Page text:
Dear Dr. Nelson,
Lately I have noticed my husband’s breath becoming increasingly unpleasant. Not always, but often at times when it can be most embarrassing (when company is visiting or we are enjoying a “date night”). I don’t want to embarrass him by making a big deal out of it, but I am really hoping this isn’t just a condition that comes with “gracefully growing older.” Could this be a dental issue? He says he has no pain or discomfort—and actually has very nice teeth! Any advice would be appreciated.”
— Sara F., Rocky Hill
While it can sometimes be uncomfortable to address, most everyone may exhibit foul-smelling breath from time to time. Depending on a number circumstances, bad breath is usually caused by oral bacteria trapped between teeth, or coating the mouth, gums, tongue, and upper throat. A dry mouth due to taking medication or dehydration can also be a culprit, as insufficient saliva prevents the mouth from “naturally” cleansing away bacteria after you eat. In most cases, staying hydrated—and practicing good oral hygiene—is all that’s needed to remedy the problem.
But bad breath could be an indicator of something else.
Chronic bad breath (medically called halitosis), can be a sign that there is a more serious dental health condition present. So your worry there could be dental problems is spot on. If he hasn’t already done so, my advice would be to have your husband make an appointment for a complete dental examination. If interested, a call to our office explaining the problem would help assure we get him in for a thorough dental exam as quickly as possible.
Because bad breath does affect so many without serious dental problems, I thought it might be helpful to include this easy and effective checklist. I call these preventive tips the “Great Smelling Eight.” Following them is an easy way to ensure your sparkling smile is as beautiful and alluring “up close” as it is from afar!
Tip #1: brush and floss routinely—after every meal if possible
Brushing and flossing your teeth may seem like an obvious answer–but how and when you do can play a big part in preventing unpleasant breath. Try to brush and floss at least twice a day, or better yet after every meal, and ALWAYS right before bedtime to remove food debris and developing plaque — both odor-causing culprits.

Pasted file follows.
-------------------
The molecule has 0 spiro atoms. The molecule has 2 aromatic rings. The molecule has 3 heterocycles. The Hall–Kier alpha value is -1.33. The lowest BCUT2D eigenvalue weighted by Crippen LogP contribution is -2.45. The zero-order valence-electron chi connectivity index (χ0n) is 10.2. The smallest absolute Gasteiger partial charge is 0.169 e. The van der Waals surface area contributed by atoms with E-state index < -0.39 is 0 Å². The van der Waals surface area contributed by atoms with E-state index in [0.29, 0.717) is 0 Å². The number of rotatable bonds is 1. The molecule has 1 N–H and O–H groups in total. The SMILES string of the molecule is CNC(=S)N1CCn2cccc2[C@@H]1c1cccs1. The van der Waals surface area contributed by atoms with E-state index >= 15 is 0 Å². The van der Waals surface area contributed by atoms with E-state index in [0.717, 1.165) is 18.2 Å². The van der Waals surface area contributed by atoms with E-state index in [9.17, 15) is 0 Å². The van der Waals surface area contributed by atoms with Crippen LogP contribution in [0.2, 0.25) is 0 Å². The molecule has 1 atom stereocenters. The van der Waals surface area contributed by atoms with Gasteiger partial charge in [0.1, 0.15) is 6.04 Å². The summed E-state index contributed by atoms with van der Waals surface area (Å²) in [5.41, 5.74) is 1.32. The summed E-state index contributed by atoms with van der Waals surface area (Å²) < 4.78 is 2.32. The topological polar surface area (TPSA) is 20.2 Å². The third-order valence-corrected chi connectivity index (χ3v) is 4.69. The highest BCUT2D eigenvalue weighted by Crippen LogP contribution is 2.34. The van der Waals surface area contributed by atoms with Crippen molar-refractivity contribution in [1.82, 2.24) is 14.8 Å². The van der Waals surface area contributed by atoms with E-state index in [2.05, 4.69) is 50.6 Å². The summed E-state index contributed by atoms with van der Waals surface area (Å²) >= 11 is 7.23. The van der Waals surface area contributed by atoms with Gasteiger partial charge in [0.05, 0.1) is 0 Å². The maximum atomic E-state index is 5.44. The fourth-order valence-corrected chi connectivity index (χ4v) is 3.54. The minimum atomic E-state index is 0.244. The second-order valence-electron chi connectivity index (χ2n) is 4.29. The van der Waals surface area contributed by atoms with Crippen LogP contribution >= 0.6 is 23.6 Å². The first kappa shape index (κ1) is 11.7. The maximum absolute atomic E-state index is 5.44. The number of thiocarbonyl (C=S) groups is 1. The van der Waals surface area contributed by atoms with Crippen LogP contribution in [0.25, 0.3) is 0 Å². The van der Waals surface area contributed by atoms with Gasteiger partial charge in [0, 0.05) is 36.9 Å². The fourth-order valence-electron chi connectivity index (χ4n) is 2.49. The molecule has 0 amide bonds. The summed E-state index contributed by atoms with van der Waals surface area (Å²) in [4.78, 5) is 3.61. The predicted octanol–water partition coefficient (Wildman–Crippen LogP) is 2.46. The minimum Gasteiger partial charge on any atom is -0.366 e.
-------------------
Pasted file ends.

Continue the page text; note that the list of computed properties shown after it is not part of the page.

Tip #2: clean your tongue and cheeks
Your entire mouth is susceptible to absorbing food odors and harboring bacteria. Cleaning your tongue and inner cheeks with a toothbrush (and using a tongue scraper if you have one), followed by gargling with an anti-bacterial mouthwash, is a great way to ensure prolonged pleasant breath.
Tip #3: stay hydrated
Staying hydrated by drinking water throughout the day helps keep your mouth clean— while also providing other important health benefits. Drinking 6 to 8 glasses of water a day is highly recommended.
Drinking water is the best way to maintain a healthy level of saliva, allowing the body to naturally cleanse bacteria from the mouth. Second, drinking water during and after meals assists in the cleansing process. For sufferers of nighttime dry mouth, keeping water near your bedside can provide immediate relief from that annoying condition, while also helping to combat unpleasant “morning breath.”
Tip #4: quit smoking or using any tobacco products
Along with all the other health risks it poses, smoking and tobacco lead to dry mouth, while also depositing molecules that cling to the mouth’s surface. Often, this leads to unpleasant breath that even brushing and gargling with a mouthwash cannot mask.
Tip #5: chew sugarless gum
While it may not always be appropriate, chewing sugarless gum can provide a number of benefits for combating bad breath. This includes helping remove trapped food particles, while also inducing the production of mouth-cleansing saliva. Sugarless mints, while not as effective as gum, also provide benefit.
Tip #6: select your foods carefully
Aromatic foods—especially strong spices, herbs, and vegetables like garlic, onions, chili powder—can penetrate the mouth membranes, leaving odors that last for hours and even days. Eat odor-causing foods sparingly, and try to rinse or brush thoroughly as soon after eating as possible.
Tip #7: maintain a steady eating schedule
If allowed to become completely empty, the stomach can experience a build-up of acids that can cause bad breath. Eating proper foods at regular intervals keeps your stomach acids in check, while also keeping you healthier and more energized!
Tip #8: visit your dentist regularly
Maintaining your oral hygiene is paramount for avoiding bad breath, and the best way to do that is through regularly scheduled dental check-ups. If you often suffer from bad breath, your check-up will either rule out or confirm the existence of underlying dental issues causing your halitosis. Proper actions can then be taken to remedy the problem.
Have an interesting question regarding cosmetic dental procedures or dental health? I invite you to submit it to “Ask Dr. Nelson” via email using the CONTACT page of my website. Please type “Ask Dr. Nelson” in the subject line.